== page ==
After a year of feeling disconnected from the Boston College campus, BC graduate students will come together for a three-part virtual concert series set to take place on April 16, 23, and 30. Each night, between 6 and 7 p.m., a local Boston-area musician will perform over Zoom, followed by a question and answer session. The musical guests include Jazzmyn RED, Cliff Notez, and Danny Rivera.
The event will be hosted by the Graduate Student Association (GSA), which is composed of representatives from the graduate colleges of BC, as a celebration of Graduate Student Appreciation Month. The organization has planned programming in the past to support the graduate student community—including fireside chats with industry professionals and a walk for racial justice.
For the music event, GSA has collaborated with Boston Art & Music Soul (BAMS) Fest to organize the concert series. BAMS Fest is a non-profit based in Dorchester, Mass. that, according to its mission statement, works to break down racial and social barriers in the arts and music communities, cultivating a diverse and inclusive community in the Greater Boston area.
BAMS Fest held its debut festival in June 2018 and since then has continued to grow. In past years, the annual summer event brought upwards of 8,500 attendees to its multiple stages spread throughout Franklin Park, which is in the Jamaica Plain, Roxbury, and Dorchester neighborhoods of Boston.
But the 2021 outdoor festival has been postponed until the summer of 2022. Instead, the non-profit started a virtual speaker series called ARTDACITY in addition to creating the small-scale virtual concert series with GSA.
The virtual format not only offers a safe way for graduate students to interact during the pandemic, but it also gives the audience a peek into each artist’s world. The musicians will be streaming from their homes or any location of their choosing—reminiscent of NPR’s Tiny Desk (Home) Concert series.
Dewin Hernandez, director of GSA and a dual degree student in CGSOM and MSW ’21, had the idea for the event and contacted Catherine Morris, founder and executive director of BAMS Fest. Hernandez said the non-profit’s mission resonates with GSA’s mission to encourage diversity and address racism at BC. Morris selected the musicians that will be performing, and Hernandez said GSA is excited that the event will help elevate local BIPOC artists.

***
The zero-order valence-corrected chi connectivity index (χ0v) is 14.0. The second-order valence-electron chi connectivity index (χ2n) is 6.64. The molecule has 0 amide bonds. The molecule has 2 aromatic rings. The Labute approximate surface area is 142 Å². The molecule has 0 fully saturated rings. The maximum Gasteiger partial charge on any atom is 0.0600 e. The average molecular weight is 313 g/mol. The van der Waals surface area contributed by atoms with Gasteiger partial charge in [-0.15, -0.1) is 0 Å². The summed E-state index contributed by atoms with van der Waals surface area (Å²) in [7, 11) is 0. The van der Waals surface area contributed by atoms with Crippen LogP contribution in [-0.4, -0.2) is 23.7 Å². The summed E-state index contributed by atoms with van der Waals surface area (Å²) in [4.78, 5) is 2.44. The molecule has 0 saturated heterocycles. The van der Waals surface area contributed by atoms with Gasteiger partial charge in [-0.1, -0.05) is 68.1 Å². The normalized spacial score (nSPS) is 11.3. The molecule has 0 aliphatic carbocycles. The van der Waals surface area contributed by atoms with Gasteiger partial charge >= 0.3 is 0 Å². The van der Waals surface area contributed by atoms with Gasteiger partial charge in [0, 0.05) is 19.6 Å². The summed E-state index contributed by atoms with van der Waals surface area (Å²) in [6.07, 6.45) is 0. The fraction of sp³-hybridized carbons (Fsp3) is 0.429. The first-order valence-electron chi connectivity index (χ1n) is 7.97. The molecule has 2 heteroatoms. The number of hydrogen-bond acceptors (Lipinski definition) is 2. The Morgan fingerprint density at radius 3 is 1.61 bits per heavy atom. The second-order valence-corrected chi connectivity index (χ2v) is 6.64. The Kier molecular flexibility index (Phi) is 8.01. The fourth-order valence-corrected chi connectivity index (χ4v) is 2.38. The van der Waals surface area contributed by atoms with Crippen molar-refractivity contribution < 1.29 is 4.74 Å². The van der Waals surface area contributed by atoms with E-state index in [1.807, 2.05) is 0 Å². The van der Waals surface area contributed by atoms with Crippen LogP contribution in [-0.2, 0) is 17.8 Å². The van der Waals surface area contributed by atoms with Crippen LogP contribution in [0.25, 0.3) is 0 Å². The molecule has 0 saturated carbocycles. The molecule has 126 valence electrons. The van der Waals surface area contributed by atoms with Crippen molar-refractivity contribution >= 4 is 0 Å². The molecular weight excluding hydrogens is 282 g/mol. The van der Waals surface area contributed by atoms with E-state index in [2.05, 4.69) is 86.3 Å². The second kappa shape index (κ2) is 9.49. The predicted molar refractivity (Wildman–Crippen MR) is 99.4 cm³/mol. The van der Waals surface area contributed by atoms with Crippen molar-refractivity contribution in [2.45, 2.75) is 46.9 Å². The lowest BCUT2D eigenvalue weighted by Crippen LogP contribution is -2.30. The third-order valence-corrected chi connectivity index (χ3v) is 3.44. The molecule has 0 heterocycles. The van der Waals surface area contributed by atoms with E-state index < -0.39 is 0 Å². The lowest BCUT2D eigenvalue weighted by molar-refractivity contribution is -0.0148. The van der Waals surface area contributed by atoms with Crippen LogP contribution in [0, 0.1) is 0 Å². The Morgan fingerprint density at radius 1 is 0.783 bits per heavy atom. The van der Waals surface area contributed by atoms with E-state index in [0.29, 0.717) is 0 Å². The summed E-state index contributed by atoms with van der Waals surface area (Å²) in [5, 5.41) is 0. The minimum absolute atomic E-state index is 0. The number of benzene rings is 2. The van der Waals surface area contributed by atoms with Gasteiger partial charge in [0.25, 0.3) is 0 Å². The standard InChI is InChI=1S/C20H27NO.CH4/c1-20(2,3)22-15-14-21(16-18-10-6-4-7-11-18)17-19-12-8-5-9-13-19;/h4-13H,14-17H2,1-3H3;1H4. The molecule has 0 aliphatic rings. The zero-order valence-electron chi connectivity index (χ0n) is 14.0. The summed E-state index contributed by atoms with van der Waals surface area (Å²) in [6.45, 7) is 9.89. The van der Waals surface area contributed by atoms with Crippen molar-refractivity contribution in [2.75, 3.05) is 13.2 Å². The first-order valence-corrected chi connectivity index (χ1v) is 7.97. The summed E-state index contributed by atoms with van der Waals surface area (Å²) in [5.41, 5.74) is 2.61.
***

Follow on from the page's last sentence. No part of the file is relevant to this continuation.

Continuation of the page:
“I think it is really important [to highlight] … those who are speaking to the issues that are most pressing today and are using their music and their art as a means to start the conversation,” Hernandez said.
Graduate students have faced a plethora of challenges as a result of the pandemic. Without the dorm-living environment or shared dining spaces available to undergraduate students, graduate students have felt detached from the campus community, Hernandez said. Although the new class of graduate students had a virtual orientation, since many work remotely, it is difficult to connect with BC graduate peers.
But GSA is hoping the concert series, which can be accessed through MyBC on the Agora Portal, will give students an opportunity to relax and interact with each other over Zoom. During the open discussions following the performances attendees can chat while also engaging with artists from the Greater Boston community who incorporate messages of racial and social justice into their creative work.
“It’s so hard over your computer to feel part of Boston College, so I think it’s really exciting that you can tune in, chat with your peers, connect with Boston artists, [and] get a sense of where you are,” Marina Rakhilin, intern of communications and graduate assistant at the Office of Graduate Student Life and MSW ’23, said. “It’s so grounding and it’s so exciting, and these are people talking to issues of racism and isolation—everything that everyone is going through. And I think that art is the best way to do that.”
Graphic Courtesy of Meegan Minahan / Heights Editor